In Modern Local History, students will examine the people and events that have formed and transformed the local community beginning with the inhabitants of the area at the time of the Louisiana Purchase and continuing to the present. “Local” can be defined as a geographic region within the state of Oklahoma, or within political boundaries, like city, county, or tribal boundaries. The student will employ research, literacy, and social studies process skills to examine the economic, cultural, and political development of local communities and examine the strengths of the community today. The study of Local History positions students to gain perspective and evaluate their own relevance in the larger settings of state, national, and world history.
Does Local History address Oklahoma Academic Standards?
Yes! Many of the High School Oklahoma Academic Standards for the Social Studies from the Oklahoma State Department of Education are covered in this Local History curriculum, especially the “Process and Literacy Skills.” Many of the Oklahoma Academic Standards from Oklahoma History and Government, Geography, Reading, Writing, Speaking and Listening, Language, Instructional Technology, Information Literacy, Music, and Visual Arts can be addressed with various modules.
There are no state standards in Oklahoma for Local History, so the “Local History Objectives for Student Learning” are included in our book Every Place Has a Story: A Guide for Teaching and Learning Local History in Oklahoma. These objectives roughly parallel the Oklahoma History and Government standards and include topics in American history to help students and teachers make those connections. The objectives also emphasize what is unique about Local History. The objectives addressed will vary depending on the topics relevant to the local area.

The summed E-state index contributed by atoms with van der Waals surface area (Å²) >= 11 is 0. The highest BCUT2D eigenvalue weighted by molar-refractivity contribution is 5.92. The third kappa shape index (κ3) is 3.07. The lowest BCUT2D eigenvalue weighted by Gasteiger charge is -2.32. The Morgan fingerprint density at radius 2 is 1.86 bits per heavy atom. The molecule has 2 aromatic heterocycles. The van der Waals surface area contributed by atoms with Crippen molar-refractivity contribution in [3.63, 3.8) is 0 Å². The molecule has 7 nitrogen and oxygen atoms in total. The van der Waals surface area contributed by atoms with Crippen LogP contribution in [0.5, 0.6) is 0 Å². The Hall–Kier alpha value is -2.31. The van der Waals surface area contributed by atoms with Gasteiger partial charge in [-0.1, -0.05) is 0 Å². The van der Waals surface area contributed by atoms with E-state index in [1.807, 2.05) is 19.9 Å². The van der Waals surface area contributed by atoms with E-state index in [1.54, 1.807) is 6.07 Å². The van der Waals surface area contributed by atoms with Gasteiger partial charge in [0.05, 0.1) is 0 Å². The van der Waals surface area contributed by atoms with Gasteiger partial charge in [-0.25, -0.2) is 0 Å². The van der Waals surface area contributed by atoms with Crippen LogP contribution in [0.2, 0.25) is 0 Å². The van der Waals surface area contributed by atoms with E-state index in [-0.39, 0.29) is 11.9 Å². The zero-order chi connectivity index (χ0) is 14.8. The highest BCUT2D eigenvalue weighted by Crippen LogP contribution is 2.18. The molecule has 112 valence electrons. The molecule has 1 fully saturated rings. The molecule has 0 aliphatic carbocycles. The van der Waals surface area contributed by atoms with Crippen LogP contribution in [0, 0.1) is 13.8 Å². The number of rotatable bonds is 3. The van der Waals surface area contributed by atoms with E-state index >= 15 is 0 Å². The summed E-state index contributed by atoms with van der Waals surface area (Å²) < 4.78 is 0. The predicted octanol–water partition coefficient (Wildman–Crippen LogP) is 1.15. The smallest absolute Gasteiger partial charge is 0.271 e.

If Local History is taught as a separate course, the Oklahoma State Department of Education has assigned the specific code 5792 Local History. If taught as a Social Studies elective credit course, the teacher must be a Certified Social Studies teacher or a Language Arts teacher with Social Studies certification. Please contact the Oklahoma State Department of Education for details. Of course, you can always separate the lessons and blend them into your Oklahoma History and Government, U.S. History, World History or Geography courses. Or, you may want to use individual lessons for Speech, English, Computer Applications, Information Literacy, Music or Visual Arts. Before-school, after-school, summer school, online, and alternative education programs have found these lessons to be great additions, too!
The Lexile® measure for Every Place Has a Story: Student Guide to Learning Local History in Oklahoma is 1050L. For more information about The Lexile® Framework for Reading, visit www.MetaMetricsInc.com or www.Lexile.com.
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